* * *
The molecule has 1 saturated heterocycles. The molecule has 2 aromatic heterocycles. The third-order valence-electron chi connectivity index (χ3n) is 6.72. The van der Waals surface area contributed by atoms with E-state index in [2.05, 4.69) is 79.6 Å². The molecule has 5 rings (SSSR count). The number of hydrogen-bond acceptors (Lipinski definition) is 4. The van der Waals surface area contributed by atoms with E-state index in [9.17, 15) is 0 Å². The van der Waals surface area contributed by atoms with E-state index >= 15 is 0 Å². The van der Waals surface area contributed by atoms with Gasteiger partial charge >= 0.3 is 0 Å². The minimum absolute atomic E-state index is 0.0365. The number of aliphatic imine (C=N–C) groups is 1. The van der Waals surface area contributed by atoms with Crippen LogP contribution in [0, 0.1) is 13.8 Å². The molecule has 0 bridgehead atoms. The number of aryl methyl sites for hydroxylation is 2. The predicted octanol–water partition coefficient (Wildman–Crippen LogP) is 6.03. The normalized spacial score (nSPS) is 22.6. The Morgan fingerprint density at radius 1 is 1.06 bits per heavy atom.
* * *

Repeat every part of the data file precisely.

The molecule has 1 saturated heterocycles. The molecule has 2 aromatic heterocycles. The third-order valence-electron chi connectivity index (χ3n) is 6.72. The van der Waals surface area contributed by atoms with E-state index in [2.05, 4.69) is 79.6 Å². The molecule has 5 rings (SSSR count). The number of hydrogen-bond acceptors (Lipinski definition) is 4. The van der Waals surface area contributed by atoms with E-state index in [9.17, 15) is 0 Å². The van der Waals surface area contributed by atoms with E-state index >= 15 is 0 Å². The van der Waals surface area contributed by atoms with Gasteiger partial charge >= 0.3 is 0 Å². The minimum absolute atomic E-state index is 0.0365. The number of aliphatic imine (C=N–C) groups is 1. The van der Waals surface area contributed by atoms with Crippen LogP contribution in [0, 0.1) is 13.8 Å². The molecule has 0 bridgehead atoms. The number of aryl methyl sites for hydroxylation is 2. The predicted octanol–water partition coefficient (Wildman–Crippen LogP) is 6.03. The normalized spacial score (nSPS) is 22.6. The Morgan fingerprint density at radius 1 is 1.06 bits per heavy atom.